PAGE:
53 Kalypso

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53 Kalypso
Discovery[1]
Discovered by Karl Theodor Robert Luther
Discovery date April 4, 1858
Designations
Named after
Calypso
Main belt
Orbital characteristics[2]
Epoch December 31, 2006 (JD 2454100.5)
Aphelion 471.807 Gm (3.154 AU)
Perihelion 311.998 Gm (2.086 AU)
391.903 Gm (2.620 AU)
Eccentricity 0.204
1548.736 d (4.24 a)
18.21 km/s
98.113°
Inclination 5.153°
143.813°
312.330°
Physical characteristics
Dimensions 115.4 km[2]
Mass (5.63 ± 5.00) × 1018 kg[3]
Mean density
8.28 ± 7.54[3] g/cm3
0.0323 m/s²
0.0610 km/s
9.036[4] h
Albedo 0.040[2][5]
Temperature ~172 K
8.81[2]

53 Kalypso /kəˈlɪps/ is a large and very dark main belt asteroid that was discovered by German astronomer Robert Luther on April 4, 1858 at Düsseldorf.[1] It is named after Calypso, a sea nymph in Greek mythology, a name it shares with Calypso, a moon of Saturn.

The orbit of 53 Kalypso places it in a mean motion resonance with the planets Jupiter and Saturn. The computed Lyapunov time for this asteroid is 19,000 years, indicating that it occupies a chaotic orbit that will change randomly over time because of gravitational perturbations of the planets.[6]

Photometric observations of this asteroid during 2005–06 gave a light curve with a period of 18.075 ± 0.005 hours and a brightness variation of 0.14 in magnitude.[7] In 2009, a photometric study from a different viewing angle was performed at the Organ Mesa Observatory in Las Cruces, New Mexico, yielding a rotation period of 9.036 ± 0.001 with a brightness variation of 0.14 ± 0.02 magnitude. This is exactly half of the 2005-06 result. The author of the earlier study used additional data observation that favored the 9.036 hour period. The discrepancy was deemed a consequence of viewing the asteroid from different longitudes.[4]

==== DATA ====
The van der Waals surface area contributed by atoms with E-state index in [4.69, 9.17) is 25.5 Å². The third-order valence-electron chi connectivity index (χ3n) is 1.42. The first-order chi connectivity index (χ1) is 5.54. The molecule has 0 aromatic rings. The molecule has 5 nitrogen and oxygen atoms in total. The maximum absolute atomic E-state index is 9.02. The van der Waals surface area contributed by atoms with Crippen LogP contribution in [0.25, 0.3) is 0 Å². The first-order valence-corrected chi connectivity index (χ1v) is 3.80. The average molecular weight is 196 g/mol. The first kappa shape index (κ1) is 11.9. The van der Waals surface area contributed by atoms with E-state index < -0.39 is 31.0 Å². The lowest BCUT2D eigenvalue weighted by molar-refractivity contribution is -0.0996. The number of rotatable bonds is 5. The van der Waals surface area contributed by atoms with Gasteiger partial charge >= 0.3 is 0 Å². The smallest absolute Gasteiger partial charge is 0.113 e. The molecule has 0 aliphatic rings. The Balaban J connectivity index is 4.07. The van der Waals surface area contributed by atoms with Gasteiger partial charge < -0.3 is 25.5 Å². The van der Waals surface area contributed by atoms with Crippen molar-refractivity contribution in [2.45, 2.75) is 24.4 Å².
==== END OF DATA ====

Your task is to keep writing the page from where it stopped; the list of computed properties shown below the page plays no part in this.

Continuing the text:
Kalypso has been studied by radar.[8]

References[edit]

  1. ^ a b "Numbered Minor Planets 1–5000", Discovery Circumstances (IAU Minor Planet center), retrieved 2013-04-07. 
  2. ^ a b c d Yeomans, Donald K., "53 Kalypso", JPL Small-Body Database Browser (NASA Jet Propulsion Laboratory), retrieved 2013-04-12. 
  3. ^ a b Carry, B. (December 2012), "Density of asteroids", Planetary and Space Science 73, pp. 98–118, arXiv:1203.4336, Bibcode:2012P&SS...73...98C, doi:10.1016/j.pss.2012.03.009.  See Table 1.
  4. ^ a b Pilcher, Frederick (April 2010), "Rotation Period Determination for 53 Kalypso", The Minor Planet Bulletin 37 (2), pp. 75–76, Bibcode:2010MPBu...37...75P. 
  5. ^ Asteroid Data Sets
  6. ^ Šidlichovský, M. (1999), Svoren, J.; Pittich, E. M.; Rickman, H., eds., "Resonances and chaos in the asteroid belt", Evolution and source regions of asteroids and comets : proceedings of the 173rd colloquium of the International Astronomical Union, held in Tatranska Lomnica, Slovak Republic, August 24–28, 1998, pp. 297–308, Bibcode:1999esra.conf..297S. 
  7. ^ Pray, Donald P.; et al. (December 2006), "Lightcurve analysis of asteroids 53, 698, 1016, 1523, 1950, 4608, 5080 6170, 7760, 8213, 11271, 14257, 15350 and 17509", The Minor Planet Bulletin 33 (4), pp. 92–95, Bibcode:2006MPBu...33...92P. 
  8. ^ "Radar-Detected Asteroids and Comets". NASA/JPL Asteroid Radar Research. Retrieved 2011-10-30. 

External links[edit]